Tag Archives: Bloomberg

Apple is seeking to cut license royalties paid to record labels

While the share of revenue from streaming paid to record labels and recording artists is rising, Apple Inc., among the fairest licensees in on-line music, is now seeking to reduce record labels’ share of revenue from streaming.

Bloomberg reports that the record labels’ deal with Apple were expected to expire at the end of June, though they are likely to be extended if the parties can’t agree on new terms, according to the people who asked not to be identified.

“Part of negotiations is to revise the iPhone maker’s overall relationship with the music industry.”

The negotiations would bring number two Apple closer to the rate industry streaming leader Spotify Ltd. pays labels, and allow both sides to adjust to the new realities of the music industry. Streaming services have been a source of renewed hope following a decade of decline in the digital age.

Patent holders may believe there is an element of deja vu taking place in music content. Once rock solid copyrights are now subject to renegotiation and diminished revenue because of lost leverage due to lower valuations and easier access. A key will be finding what will make copyrights more relevant again, and creating more competition among streaming services for content.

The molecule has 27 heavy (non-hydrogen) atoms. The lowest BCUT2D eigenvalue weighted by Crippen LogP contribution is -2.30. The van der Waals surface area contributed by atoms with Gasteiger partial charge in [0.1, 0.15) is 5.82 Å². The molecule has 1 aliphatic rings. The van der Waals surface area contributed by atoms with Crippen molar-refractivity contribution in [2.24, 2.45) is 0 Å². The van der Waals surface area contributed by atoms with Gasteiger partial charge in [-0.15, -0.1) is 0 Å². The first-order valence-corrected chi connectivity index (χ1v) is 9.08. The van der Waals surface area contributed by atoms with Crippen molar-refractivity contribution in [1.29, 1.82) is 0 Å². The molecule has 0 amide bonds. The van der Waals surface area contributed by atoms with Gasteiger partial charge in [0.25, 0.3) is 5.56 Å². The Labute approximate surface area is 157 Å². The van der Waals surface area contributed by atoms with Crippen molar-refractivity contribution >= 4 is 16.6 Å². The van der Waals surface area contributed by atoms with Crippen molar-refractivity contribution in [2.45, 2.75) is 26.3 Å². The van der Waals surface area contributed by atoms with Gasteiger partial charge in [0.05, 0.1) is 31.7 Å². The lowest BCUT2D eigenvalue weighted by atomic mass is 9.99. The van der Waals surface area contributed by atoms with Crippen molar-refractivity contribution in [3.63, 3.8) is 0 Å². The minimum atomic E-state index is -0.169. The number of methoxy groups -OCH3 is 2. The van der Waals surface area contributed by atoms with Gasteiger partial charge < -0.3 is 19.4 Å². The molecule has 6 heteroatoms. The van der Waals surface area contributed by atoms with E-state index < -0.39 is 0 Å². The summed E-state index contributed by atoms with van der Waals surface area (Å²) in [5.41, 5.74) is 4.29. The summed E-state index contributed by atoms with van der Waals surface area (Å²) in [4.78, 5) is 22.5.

More Optimistic

Record labels are now more optimistic about the future health of their industry, which grew 5.9 percent last year worldwide thanks to paid streaming services Spotify and Apple Music. They recently negotiated a new deal with Spotify further lowering their take from the service, provided Spotify’s growth continues.

“Apple initially overpaid to placate the labels,” says Bloomberg, “who were concerned Apple Music would cripple or cannibalize iTunes, a major source of revenue.”

For the full Bloomberg article, go here.

Sales vs. Streams 

Though online sales of music have plummeted over the past few years, they still account for 24 percent of sales in the U.S., according to the Recording Industry Association of America. Vinyl record sales also are up but they are still limited to a specialty audience, while CD sale are way down.

According to Billboard, streaming led the U.S. music industry to its first back-to-back yearly growth this millennium and in the first half of 2016 was the single ­highest source of revenue in the U.S. recorded-music industry, ­bringing in $1.61 billion. All three major labels — Universal, Sony and Warner — posted streaming-driven double-digit percent boosts in earnings throughout the year.

The Trichordist, a publication devoted to “Artists for an Ethical and Sustainable Internet,” reports that Spotify was paying .00521 back in 2014, two years later the aggregate net average per play has dropped to .00437 a reduction of 16%.

                     Apple Music generates 7% of all streams and 13% of revenue

YouTube now has their licensed, subscription service (formerly YouTube Red) represented in these numbers as opposed to the Artist Channel and Content ID numbers we used last time. Just looking at the new YouTube subscription service numbers isolated here, they generate over 21% of all licensed audio streams, but less than 4% of revenue! By comparison Apple Music generates 7% of all streams and 13% of revenue.

Apple sits in the sweet spot, generating the second largest amount of streaming revenue with a per stream rate .00735, nearly double what Spotify is paying. But, Spotify has a near monopoly on streaming market share dominating 63% of all streams and 69% of all streaming revenue.